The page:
As a result of this change in the workplace, not only are women gaining in influence, but so-called "feminine values" (i.e. "getting along" versus "getting things done") are becoming more and more important. This shift in values is obvious at the academic library where I work. Increasingly, students do not sit at isolated carrels doing research on their own, but rather in groups that work together on projects.
In fact, I'm told that groups of individuals now take on-line exams together---and pool their knowledge using instant messaging software while actually doing the test. I suspect that if you asked these young people whether what they are doing is cheating, many of them wouldn't think so. This is because a cheat like this is only unfair if some people can do it and others cannot, and, you believe that the action being taken hides incompetence in the person being tested. In a world where information can be accessed instantly through the Internet, what real value is there in having facts in one's memory? Most of the jobs that these young people will end up filling will be ones where an ability to work together in a group is going to be far more important than being able to retain knowledge through individual study. As such, yet another values complex, i.e. "cheating", is changing in response to our economic and social reality.
I don't want to over-state the case. The women's liberation movement no doubt had some influence on the current improved status of women. And environmental groups will be able take some credit even if the increased price of oil is what finally prods people into living more sustainable lives. But, I don't think that any morally-based social movement in and of itself is capable to rendering real change in society.
In fact, it may very well be that in many cases the movement itself---and the moral viewpoint that informs it---is caused by the clash between different elements of a society that are experiencing different realities. The individual women who led the women's movement in the sixties may well have been the first fraction of the population who found themselves being significant "breadwinners" in dual-income families and chafed against a social system that was still very popular with the women who's husbands still "brought home the bacon". (I've certainly met women who would have loved to have been at home with the kids but had to work because of financial reasons. If someone has to be at work anyway, then they'd certainly want to get paid as much as men and force the boss to keep his hands to himself---.)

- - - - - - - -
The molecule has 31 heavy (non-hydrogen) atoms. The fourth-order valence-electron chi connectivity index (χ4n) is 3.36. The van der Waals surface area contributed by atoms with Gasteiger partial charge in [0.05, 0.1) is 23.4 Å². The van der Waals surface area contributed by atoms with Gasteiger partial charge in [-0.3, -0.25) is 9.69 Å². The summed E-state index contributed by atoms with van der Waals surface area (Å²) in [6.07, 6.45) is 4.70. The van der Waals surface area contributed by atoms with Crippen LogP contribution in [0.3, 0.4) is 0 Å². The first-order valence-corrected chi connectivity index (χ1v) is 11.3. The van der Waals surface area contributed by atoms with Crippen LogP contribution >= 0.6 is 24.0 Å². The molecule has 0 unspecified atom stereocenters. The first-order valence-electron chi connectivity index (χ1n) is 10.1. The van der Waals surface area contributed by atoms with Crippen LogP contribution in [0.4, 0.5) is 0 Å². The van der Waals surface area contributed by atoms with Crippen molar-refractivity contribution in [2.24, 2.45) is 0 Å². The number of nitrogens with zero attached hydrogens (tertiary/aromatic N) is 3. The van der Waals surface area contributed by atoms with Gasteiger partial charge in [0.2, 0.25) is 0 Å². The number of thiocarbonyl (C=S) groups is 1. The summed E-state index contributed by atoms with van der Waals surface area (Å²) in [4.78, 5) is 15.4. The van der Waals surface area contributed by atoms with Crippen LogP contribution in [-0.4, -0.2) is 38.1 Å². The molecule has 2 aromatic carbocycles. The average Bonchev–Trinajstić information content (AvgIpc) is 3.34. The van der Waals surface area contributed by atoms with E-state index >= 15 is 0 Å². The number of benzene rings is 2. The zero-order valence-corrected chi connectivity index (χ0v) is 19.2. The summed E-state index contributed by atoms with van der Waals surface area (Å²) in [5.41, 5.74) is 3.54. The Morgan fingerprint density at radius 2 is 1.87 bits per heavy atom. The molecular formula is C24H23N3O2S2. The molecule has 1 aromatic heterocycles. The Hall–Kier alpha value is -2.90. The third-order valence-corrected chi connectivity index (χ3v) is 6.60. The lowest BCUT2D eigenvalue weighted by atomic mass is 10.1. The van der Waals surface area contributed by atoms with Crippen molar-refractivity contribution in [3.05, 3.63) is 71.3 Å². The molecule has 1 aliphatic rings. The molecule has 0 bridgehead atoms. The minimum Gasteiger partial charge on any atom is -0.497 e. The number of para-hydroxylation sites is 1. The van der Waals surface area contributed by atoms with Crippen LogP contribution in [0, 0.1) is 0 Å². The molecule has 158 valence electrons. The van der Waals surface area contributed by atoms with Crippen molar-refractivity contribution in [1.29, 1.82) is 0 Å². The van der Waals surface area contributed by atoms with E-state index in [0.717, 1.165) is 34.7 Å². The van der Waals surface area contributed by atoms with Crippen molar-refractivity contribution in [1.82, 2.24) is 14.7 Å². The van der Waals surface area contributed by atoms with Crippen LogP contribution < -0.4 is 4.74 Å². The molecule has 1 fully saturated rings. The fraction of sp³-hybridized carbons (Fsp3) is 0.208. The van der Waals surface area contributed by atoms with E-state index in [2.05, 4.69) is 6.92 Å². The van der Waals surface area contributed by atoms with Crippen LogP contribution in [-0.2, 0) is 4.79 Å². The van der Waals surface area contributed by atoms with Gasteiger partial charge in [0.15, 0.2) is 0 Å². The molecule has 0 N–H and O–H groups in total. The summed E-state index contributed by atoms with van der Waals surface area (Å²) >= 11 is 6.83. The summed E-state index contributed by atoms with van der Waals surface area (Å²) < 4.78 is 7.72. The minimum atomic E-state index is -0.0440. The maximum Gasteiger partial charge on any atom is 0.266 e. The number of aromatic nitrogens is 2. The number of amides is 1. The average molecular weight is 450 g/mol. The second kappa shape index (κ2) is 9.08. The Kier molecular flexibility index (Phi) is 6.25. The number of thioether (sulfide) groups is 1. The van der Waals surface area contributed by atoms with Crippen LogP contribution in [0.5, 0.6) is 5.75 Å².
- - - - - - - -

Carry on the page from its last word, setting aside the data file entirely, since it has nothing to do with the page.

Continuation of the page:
When I was working my way through this idea a passage in the Dao De Jing came to mind.
When the highest type of men hear the Way, with diligence they're able to practice it;
When the average men hear the Way, some things they retain and others they lose;
When the lowest type of men hear the Way, they laugh out loud at it.
If they didn't laugh at it, it couldn't be regarded as the Way.
At first glance the passage doesn't seem very apropos. But I suspect the reason why my subconscious seems to think it is, is because it is a statement about how the ultimate reality of life---the "Dao"---has both an objective element to it, yet at the same time is seen quite differently by individuals, depending on their own particular state-of-mind. Ideas are important because they animate people and create unity of purpose. But those ideas don't have traction with most people unless they fit into the day-to-day economic reality they inhabit. Object and subjective, a sage can see the multi-dimensional reality of an issue while the average man can only make a joke.